The Organs of J. S. Bach: A Handbook

The Organs of J. S. Bach: A Handbook

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by Lynn Edwards Butler, Christoph Wolff

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The Organs of J. S. Bach is a comprehensive and fascinating guide to the organs encountered by Bach throughout Germany in his roles as organist, concert artist, examiner, teacher, and visitor. Newly revised and updated, the book's entries are listed alphabetically by geographical location, from Arnstadt to Zschortau, providing an easy-to-reference overview.


The Organs of J. S. Bach is a comprehensive and fascinating guide to the organs encountered by Bach throughout Germany in his roles as organist, concert artist, examiner, teacher, and visitor. Newly revised and updated, the book's entries are listed alphabetically by geographical location, from Arnstadt to Zschortau, providing an easy-to-reference overview.   Includes detailed organ-specific information: high-quality color photographs each instrument's history, its connection to Bach, and its disposition as Bach would have known it architectural histories of the churches housing the instruments identification of church organists   Lynn Edwards Butler's graceful translation of Christoph Wolff and Markus Zepf's volume incorporates new research and many corrections and updates to the original German edition. Bibliographical references are updated to include English-language sources, and the translation includes an expanded essay by Christoph Wolff on Bach as organist, organ composer, and organ expert.   The volume includes maps, a timeline of organ-related events, transcriptions of Bach's organ reports, a guide to examining organs attributed to Saxony's most famous organ builder Gottfried Silbermann, and biographical information on organ builders.   Publication of this volume is supported by the American Bach Society.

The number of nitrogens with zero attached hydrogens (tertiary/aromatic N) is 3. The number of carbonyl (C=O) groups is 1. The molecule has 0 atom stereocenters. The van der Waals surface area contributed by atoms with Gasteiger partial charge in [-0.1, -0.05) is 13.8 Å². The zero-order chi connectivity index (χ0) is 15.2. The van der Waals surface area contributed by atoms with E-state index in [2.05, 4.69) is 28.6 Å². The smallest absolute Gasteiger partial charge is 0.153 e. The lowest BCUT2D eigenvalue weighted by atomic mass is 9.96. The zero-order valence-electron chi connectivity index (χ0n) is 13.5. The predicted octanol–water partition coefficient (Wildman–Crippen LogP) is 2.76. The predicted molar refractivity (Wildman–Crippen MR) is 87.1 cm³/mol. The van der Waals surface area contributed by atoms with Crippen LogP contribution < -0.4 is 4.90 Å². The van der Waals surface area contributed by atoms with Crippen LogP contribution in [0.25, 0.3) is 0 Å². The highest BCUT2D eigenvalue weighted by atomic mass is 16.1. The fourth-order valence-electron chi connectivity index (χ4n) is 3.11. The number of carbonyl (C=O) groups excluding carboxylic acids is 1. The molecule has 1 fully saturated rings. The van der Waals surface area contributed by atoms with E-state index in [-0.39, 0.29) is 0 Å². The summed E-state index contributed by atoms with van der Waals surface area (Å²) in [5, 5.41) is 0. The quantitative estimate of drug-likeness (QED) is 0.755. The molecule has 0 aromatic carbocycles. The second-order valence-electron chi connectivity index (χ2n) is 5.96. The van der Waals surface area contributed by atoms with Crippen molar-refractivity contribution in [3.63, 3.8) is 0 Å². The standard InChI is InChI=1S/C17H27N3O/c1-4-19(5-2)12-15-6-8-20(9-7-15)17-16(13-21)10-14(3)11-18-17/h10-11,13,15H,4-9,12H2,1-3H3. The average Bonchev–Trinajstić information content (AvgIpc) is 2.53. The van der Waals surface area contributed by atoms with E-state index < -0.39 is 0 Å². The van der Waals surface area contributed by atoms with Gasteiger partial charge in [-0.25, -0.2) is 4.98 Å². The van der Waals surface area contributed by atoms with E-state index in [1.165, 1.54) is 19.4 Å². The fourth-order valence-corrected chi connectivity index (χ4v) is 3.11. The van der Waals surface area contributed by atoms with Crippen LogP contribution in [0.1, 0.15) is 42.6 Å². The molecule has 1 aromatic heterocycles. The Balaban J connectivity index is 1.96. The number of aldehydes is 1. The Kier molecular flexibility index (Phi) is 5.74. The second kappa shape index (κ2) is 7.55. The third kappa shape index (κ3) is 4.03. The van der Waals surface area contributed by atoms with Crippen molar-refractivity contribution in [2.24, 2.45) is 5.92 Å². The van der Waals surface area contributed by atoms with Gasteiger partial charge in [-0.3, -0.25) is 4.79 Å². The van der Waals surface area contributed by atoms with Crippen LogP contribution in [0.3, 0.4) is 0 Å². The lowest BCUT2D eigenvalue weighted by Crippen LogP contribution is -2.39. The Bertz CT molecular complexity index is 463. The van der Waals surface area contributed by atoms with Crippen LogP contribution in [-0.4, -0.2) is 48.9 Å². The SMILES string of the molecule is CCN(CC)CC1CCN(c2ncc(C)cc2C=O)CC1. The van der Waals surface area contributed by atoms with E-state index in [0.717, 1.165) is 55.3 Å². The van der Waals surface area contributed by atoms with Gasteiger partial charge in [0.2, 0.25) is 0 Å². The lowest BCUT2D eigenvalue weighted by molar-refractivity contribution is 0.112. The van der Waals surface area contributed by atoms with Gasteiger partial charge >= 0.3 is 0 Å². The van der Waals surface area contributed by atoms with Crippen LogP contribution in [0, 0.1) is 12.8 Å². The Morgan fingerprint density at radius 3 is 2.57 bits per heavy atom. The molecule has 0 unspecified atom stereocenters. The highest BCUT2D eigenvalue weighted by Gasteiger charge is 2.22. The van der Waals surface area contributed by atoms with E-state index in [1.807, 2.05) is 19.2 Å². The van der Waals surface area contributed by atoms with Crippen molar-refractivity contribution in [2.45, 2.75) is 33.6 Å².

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The organs of J. S. Bach



Copyright © 2012 Board of Trustees of the University of Illinois
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ISBN: 978-0-252-09391-3

Chapter One


Organs with a Proven Connection to Bach